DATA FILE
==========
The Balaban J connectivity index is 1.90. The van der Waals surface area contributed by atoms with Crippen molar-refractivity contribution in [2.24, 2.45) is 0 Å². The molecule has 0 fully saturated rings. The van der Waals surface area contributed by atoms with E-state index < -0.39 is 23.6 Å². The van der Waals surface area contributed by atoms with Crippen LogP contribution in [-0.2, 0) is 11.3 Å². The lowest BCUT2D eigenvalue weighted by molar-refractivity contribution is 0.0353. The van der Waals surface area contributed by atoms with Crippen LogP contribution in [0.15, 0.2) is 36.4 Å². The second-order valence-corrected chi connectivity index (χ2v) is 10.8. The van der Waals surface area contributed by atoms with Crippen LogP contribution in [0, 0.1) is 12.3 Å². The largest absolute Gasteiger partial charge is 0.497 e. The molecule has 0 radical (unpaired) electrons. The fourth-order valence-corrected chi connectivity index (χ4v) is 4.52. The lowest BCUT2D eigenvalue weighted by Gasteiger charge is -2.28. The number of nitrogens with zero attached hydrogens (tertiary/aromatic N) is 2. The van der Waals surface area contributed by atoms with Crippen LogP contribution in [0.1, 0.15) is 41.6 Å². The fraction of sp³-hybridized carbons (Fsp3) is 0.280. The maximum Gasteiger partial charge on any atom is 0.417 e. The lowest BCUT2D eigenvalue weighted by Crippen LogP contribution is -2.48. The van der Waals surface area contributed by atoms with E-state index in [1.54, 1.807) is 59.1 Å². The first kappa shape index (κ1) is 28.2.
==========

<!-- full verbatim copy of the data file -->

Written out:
The Balaban J connectivity index is 1.90. The van der Waals surface area contributed by atoms with Crippen molar-refractivity contribution in [2.24, 2.45) is 0 Å². The molecule has 0 fully saturated rings. The van der Waals surface area contributed by atoms with E-state index < -0.39 is 23.6 Å². The van der Waals surface area contributed by atoms with Crippen LogP contribution in [-0.2, 0) is 11.3 Å². The lowest BCUT2D eigenvalue weighted by molar-refractivity contribution is 0.0353. The van der Waals surface area contributed by atoms with Crippen LogP contribution in [0.15, 0.2) is 36.4 Å². The second-order valence-corrected chi connectivity index (χ2v) is 10.8. The van der Waals surface area contributed by atoms with Crippen LogP contribution in [0, 0.1) is 12.3 Å². The largest absolute Gasteiger partial charge is 0.497 e. The molecule has 0 radical (unpaired) electrons. The fourth-order valence-corrected chi connectivity index (χ4v) is 4.52. The lowest BCUT2D eigenvalue weighted by Gasteiger charge is -2.28. The number of nitrogens with zero attached hydrogens (tertiary/aromatic N) is 2. The van der Waals surface area contributed by atoms with Crippen LogP contribution in [0.1, 0.15) is 41.6 Å². The fraction of sp³-hybridized carbons (Fsp3) is 0.280. The maximum Gasteiger partial charge on any atom is 0.417 e. The lowest BCUT2D eigenvalue weighted by Crippen LogP contribution is -2.48. The van der Waals surface area contributed by atoms with E-state index in [1.54, 1.807) is 59.1 Å². The first kappa shape index (κ1) is 28.2.